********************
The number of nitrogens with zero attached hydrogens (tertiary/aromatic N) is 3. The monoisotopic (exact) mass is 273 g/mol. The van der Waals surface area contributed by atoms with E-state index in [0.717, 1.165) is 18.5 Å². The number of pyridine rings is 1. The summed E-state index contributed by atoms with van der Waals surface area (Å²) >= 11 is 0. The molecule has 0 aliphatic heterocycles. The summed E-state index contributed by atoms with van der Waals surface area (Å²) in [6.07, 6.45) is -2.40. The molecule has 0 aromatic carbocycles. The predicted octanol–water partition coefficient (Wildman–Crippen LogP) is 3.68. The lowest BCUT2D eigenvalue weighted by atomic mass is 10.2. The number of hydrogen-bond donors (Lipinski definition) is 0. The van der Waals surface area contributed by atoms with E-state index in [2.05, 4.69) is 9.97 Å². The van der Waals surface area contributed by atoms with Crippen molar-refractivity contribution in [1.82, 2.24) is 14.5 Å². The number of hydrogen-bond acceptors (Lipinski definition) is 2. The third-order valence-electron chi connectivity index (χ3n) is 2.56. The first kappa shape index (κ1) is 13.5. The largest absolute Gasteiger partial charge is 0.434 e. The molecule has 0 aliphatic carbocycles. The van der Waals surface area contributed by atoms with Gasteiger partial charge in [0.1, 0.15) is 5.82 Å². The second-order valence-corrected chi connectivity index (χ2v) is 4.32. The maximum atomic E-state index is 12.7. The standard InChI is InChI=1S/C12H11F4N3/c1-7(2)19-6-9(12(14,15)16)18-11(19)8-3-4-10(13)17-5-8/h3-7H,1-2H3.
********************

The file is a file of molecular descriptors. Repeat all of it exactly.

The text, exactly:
The number of nitrogens with zero attached hydrogens (tertiary/aromatic N) is 3. The monoisotopic (exact) mass is 273 g/mol. The van der Waals surface area contributed by atoms with E-state index in [0.717, 1.165) is 18.5 Å². The number of pyridine rings is 1. The summed E-state index contributed by atoms with van der Waals surface area (Å²) >= 11 is 0. The molecule has 0 aliphatic heterocycles. The summed E-state index contributed by atoms with van der Waals surface area (Å²) in [6.07, 6.45) is -2.40. The molecule has 0 aromatic carbocycles. The predicted octanol–water partition coefficient (Wildman–Crippen LogP) is 3.68. The lowest BCUT2D eigenvalue weighted by atomic mass is 10.2. The number of hydrogen-bond donors (Lipinski definition) is 0. The van der Waals surface area contributed by atoms with E-state index in [2.05, 4.69) is 9.97 Å². The van der Waals surface area contributed by atoms with Crippen molar-refractivity contribution in [1.82, 2.24) is 14.5 Å². The number of hydrogen-bond acceptors (Lipinski definition) is 2. The third-order valence-electron chi connectivity index (χ3n) is 2.56. The first kappa shape index (κ1) is 13.5. The largest absolute Gasteiger partial charge is 0.434 e. The molecule has 0 aliphatic carbocycles. The van der Waals surface area contributed by atoms with Gasteiger partial charge in [0.1, 0.15) is 5.82 Å². The second-order valence-corrected chi connectivity index (χ2v) is 4.32. The maximum atomic E-state index is 12.7. The standard InChI is InChI=1S/C12H11F4N3/c1-7(2)19-6-9(12(14,15)16)18-11(19)8-3-4-10(13)17-5-8/h3-7H,1-2H3.